The Power to Resist: Mobilization and the Logic of Terrorist Attacks in Civil War

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Existing research has argued that terrorism is common in civil war because it is “effective.” Surprisingly, however, only some groups use terrorism during civil wars, while many refrain altogether. We also see considerable variation in the use of terrorism over time. This article presents a theory of terrorism as a mobilization strategy in civil war, taking into account benefits, costs, and temporal dynamics. We argue that the choice and the timing of terrorism arise from the interaction between conditions for effective mobilization and battlefield dynamics. Terrorism can mobilize support when it provokes indiscriminate government repression or when it radicalizes rebels’ constituency by antagonizing specific societal groups. The timing of attacks, however, is influenced by battlefield losses, which increase rebels’ need to rally civilian support. The analyses of new disaggregated data on rebels’ terrorist attacks during conflicts (1989–2009) and of Islamic State of Iraq and Syria (ISIS) tactics in Iraq and Syria support our theoretical argument.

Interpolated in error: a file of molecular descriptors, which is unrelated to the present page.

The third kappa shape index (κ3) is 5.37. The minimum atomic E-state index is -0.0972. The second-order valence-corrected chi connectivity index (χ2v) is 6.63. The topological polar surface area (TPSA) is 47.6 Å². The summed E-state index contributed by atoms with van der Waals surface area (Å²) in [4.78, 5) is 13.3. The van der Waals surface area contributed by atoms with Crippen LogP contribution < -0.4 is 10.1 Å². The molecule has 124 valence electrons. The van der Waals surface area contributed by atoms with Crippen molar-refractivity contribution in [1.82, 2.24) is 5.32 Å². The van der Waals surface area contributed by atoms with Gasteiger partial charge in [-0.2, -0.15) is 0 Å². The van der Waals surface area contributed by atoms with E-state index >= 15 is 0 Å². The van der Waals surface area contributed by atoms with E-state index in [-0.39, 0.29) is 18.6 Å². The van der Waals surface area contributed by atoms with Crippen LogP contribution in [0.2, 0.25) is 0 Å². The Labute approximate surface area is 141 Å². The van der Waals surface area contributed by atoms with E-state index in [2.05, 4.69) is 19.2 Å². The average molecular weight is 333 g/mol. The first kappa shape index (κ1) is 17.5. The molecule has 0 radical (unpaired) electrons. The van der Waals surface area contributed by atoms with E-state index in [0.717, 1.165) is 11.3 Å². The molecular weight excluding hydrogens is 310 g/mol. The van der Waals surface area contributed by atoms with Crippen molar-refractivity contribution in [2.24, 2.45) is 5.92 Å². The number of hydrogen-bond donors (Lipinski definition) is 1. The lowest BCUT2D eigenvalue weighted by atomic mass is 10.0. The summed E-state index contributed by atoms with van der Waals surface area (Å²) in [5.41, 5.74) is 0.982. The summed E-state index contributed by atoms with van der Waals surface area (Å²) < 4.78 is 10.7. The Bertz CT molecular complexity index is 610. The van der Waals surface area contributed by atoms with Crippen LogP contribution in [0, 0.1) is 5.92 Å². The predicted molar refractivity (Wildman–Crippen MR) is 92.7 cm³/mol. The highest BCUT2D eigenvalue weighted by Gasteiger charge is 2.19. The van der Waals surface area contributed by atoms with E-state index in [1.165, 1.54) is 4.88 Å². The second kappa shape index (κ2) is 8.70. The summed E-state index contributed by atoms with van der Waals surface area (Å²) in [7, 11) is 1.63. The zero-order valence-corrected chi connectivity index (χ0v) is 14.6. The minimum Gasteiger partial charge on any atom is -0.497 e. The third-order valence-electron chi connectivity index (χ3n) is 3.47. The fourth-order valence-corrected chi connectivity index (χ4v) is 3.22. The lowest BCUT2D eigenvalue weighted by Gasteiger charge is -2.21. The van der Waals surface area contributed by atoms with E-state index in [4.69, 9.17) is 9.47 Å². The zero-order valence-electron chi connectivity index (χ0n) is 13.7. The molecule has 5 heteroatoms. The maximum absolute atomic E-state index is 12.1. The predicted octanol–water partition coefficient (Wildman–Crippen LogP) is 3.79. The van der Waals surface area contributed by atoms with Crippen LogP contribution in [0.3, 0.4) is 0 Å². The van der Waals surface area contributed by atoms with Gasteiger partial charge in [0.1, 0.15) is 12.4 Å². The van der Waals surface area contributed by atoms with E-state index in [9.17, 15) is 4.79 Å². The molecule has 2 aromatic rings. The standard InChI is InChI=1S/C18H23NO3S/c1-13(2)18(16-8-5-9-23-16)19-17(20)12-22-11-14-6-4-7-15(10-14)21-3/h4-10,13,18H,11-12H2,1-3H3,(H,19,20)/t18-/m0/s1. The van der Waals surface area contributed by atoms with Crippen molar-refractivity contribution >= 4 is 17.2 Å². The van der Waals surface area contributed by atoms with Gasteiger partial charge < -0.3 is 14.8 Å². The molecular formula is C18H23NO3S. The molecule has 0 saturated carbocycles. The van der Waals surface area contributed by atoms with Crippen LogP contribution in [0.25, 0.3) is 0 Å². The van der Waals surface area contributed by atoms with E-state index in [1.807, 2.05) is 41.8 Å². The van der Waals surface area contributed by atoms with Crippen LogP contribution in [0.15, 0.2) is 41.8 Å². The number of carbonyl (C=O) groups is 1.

OriginalspracheEnglisch
ZeitschriftCOMPARATIVE POLITICAL STUDIES
Band53
Ausgabennummer13
Seiten (von - bis)2029-2060
Anzahl der Seiten32
ISSN0010-4140
DOIs
PublikationsstatusErschienen - 01.11.2020

DOI

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